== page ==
Remember May 16th? The Astros were four games above .500 at 24-18. Then Russ “ Jerry” Springer got cute and toyed with before beaning Giants slugger Barry Bonds. Houston fans erupted in pleasure, giving Springer a standing ovation when the joker was tossed. It was beneath baseball. That is not how the game is played.
Houston lost that game. And the next. Indeed, they lost 13 of the next 16 before finally stopping the slide at 27-31, four games below .500. The Springer Show obviously proved to be a distraction.
How much would the Astros like to have just one of those games back today, as they look to fall short for the season by one game?
Of course you could make the argument the Astros were 19-9 before dropping six straight and went 5-9 to end up at 24-18. Fair enough. There was that other distraction, the Rocket in a Recliner. Clemens held the Astros hostage throughout the early part of the season, figuring he would play half a season for as much money as he cared for. Some teammate. So instead of being able to get an offense, an obvious weakness last year as Houston got drubbed in the World Series by the White Sox, the Astros front office was forced to hold on to its cash and wait for Clemens to get off his duff.
Won’t it be ironic if yet another Clemens loss in a critical game dooms Houston’s remarkable run this season? And that the player who struck out looking when it appeared as the Astros were rallying in the ninth, Audrey Huff, was all Houston could acquire to shore up an anemic offense in the squeeze of the Rocket’s extorted vacation? Or was it a vacation? There are those who believe it was another steroid scandal, which would make it all the more ironic.
But then maybe there is enough irony already. The breakdown in discipline on May 16th has yielded its inevitable fruit, which appears to be just beyond the grasp of the Astros.
— Michael Norton
Here is why David Ortiz is not MVP material:
During the Sunday night edition of the Boston Massacre, Game Four, David Ortiz steamrolled down to second on a hit that got past the first baseman in the bottom of the ninth after the Yankees had tied the game in the top half of the inning. His hustle was widely praised. It was also utterly foolish. First, he could have been thrown out. More importantly, he took the bat out of the hands of arguably the best hitter in the game, Manny Ramirez. They walked Manny-of course. Ortiz was thrown out at third on the sacrifice bunt, and the lower end of the Red Sox order couldn’t get the job done.
I said then the season was over for Boston. One of the differences between baseball and football is the role of will in determination of the outcome. Yes, the will to win played a part in the dramatic 2004 Boston championship run. There was also a large element of luck. Boston has been struggling with that ever since. Luck evens out. You’ll more often die than live by the dramatic slugger. More often than not, Casey strikes out.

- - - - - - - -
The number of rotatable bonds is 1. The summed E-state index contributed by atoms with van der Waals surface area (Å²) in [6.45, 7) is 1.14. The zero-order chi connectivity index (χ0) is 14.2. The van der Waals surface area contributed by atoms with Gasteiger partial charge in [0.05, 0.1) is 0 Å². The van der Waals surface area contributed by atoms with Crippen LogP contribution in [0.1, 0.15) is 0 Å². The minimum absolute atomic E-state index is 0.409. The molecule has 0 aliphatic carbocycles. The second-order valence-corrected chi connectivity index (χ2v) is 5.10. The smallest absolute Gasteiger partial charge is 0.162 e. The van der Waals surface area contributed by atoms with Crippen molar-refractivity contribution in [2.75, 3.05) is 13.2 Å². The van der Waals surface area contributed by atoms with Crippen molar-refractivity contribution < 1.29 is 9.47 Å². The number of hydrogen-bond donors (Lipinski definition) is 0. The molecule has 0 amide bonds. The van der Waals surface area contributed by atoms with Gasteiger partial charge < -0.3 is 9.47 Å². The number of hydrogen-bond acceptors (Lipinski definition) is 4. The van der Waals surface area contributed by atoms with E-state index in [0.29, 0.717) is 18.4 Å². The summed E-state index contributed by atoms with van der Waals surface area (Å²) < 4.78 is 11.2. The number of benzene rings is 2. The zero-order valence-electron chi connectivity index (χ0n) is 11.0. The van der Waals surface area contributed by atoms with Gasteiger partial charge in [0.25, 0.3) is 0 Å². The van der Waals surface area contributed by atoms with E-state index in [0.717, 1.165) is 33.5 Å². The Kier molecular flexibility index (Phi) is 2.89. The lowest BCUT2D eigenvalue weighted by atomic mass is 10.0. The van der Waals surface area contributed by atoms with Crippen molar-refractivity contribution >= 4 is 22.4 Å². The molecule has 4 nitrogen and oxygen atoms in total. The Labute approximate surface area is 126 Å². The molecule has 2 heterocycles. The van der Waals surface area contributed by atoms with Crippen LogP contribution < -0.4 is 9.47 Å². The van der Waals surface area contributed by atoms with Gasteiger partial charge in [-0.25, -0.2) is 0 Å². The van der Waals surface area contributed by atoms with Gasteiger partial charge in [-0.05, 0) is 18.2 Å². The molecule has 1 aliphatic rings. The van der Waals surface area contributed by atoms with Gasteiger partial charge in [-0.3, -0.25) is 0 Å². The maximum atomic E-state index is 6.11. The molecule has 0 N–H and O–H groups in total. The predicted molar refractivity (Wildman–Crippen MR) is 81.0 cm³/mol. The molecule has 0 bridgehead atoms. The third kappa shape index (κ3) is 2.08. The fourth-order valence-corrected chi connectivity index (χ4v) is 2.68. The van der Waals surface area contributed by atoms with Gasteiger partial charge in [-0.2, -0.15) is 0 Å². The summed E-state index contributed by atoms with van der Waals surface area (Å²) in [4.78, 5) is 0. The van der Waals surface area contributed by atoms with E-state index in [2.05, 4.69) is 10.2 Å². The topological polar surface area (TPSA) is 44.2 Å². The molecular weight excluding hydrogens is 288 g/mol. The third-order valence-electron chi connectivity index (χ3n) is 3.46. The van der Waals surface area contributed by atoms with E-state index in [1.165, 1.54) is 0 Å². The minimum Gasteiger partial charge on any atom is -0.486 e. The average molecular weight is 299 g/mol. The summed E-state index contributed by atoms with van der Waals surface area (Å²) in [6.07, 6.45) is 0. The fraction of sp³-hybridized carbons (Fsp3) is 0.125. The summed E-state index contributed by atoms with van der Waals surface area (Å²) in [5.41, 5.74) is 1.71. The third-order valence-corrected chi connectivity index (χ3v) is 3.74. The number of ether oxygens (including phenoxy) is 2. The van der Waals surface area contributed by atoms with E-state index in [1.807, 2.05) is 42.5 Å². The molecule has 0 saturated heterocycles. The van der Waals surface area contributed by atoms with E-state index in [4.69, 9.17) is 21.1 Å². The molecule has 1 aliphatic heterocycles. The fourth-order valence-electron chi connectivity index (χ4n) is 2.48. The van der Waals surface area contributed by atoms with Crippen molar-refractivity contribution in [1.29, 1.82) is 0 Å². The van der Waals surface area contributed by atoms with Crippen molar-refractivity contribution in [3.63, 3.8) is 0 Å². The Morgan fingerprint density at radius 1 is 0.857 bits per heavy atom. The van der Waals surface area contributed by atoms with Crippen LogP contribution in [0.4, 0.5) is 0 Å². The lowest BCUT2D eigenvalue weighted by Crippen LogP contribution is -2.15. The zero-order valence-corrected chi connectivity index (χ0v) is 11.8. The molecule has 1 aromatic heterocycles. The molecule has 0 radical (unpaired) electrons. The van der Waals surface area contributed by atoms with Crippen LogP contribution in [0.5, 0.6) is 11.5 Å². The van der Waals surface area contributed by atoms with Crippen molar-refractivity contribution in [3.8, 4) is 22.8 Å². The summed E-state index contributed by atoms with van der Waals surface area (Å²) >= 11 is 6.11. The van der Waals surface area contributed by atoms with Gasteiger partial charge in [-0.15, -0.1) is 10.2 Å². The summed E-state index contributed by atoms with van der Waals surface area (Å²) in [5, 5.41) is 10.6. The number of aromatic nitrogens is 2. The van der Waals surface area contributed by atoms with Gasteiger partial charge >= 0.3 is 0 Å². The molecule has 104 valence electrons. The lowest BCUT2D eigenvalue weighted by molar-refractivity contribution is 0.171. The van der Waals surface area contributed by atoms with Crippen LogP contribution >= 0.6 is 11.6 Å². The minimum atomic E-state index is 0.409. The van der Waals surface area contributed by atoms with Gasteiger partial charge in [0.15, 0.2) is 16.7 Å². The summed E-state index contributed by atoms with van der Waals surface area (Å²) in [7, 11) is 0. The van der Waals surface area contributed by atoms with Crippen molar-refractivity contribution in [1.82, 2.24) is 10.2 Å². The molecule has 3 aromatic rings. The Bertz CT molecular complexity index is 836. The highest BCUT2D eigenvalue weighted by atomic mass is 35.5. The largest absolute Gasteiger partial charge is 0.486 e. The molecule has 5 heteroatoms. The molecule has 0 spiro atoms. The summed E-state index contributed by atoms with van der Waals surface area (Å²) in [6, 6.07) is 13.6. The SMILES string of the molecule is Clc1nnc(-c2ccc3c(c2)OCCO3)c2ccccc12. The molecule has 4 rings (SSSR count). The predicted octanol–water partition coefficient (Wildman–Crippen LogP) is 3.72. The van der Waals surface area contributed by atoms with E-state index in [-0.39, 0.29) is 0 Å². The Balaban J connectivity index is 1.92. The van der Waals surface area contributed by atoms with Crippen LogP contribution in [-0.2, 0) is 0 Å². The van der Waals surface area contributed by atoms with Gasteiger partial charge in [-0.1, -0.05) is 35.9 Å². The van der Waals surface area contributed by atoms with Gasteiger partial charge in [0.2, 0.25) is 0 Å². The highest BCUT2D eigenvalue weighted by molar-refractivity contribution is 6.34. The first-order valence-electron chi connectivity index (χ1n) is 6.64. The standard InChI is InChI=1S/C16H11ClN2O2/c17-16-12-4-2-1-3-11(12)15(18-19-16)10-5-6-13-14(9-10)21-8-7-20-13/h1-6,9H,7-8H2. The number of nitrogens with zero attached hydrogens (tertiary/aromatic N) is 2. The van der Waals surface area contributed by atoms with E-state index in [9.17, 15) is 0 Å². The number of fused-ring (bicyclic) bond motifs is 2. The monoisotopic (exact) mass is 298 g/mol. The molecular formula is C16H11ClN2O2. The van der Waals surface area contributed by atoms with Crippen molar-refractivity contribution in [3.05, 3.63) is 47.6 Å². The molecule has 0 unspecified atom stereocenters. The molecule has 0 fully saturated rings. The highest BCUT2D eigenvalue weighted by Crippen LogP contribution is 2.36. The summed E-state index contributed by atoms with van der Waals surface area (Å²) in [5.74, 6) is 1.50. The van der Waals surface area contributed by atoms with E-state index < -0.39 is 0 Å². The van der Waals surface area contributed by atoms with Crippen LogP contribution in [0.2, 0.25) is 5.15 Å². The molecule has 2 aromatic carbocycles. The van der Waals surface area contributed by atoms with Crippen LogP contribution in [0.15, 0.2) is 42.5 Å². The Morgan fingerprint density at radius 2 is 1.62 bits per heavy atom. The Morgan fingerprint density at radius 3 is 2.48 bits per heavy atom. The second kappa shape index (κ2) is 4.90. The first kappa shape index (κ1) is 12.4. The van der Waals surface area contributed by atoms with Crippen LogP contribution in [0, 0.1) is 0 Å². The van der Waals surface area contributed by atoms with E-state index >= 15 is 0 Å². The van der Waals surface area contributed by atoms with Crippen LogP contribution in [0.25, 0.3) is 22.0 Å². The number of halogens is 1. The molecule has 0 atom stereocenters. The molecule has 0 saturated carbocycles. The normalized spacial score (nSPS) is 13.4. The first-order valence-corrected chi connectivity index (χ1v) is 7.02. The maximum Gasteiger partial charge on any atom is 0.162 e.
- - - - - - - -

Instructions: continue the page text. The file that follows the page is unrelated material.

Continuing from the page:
Jeter plays baseball. He understands the game in a way Ortiz does not. Ortiz thinks the guy who “hits 40 home runs and knocks in 100, that’s the guy you know helped your team win games”. It is all about gaudy stats.
— Michael Norton
As Mr. Doodles reminds me, baseball is a child’s game. That is ultimately, I think, the appeal. Baseball is more akin to hopscotch, or musical chairs or red light, green light than it is a sport. What could be more childlike than running to a safe spot? Run, Doodles, Run!!! With that inane grin he runs and touches his “base”, a place where he is safe and won’t get tickled. He isn’t there yet-he is, after all, only two years old and still soils himself-but I can tell he isn’t far from being able to comprehend such a game. Coz that’s what Doodle Rudles do. – Michael Norton
I was watching the A’s pummel Texas 7-0 last night, while my son and co-author here on SBY was catching some Rays. If you’re a Texas Ranger fan, check out this link, which he IM’ed me…
Then the Rangers started taking a play out of the Yankees book (the Yankees overcame an 11 run deficit against these same Rangers last week), and suddenly it was 7-5 after catcher Rod Barajas hits a grand slam. Then Mark Teixeira breaks out of his homerless slump to make it 7-6. Ian Kinsler, back from rehab, homers for the second time of the night to tie the game.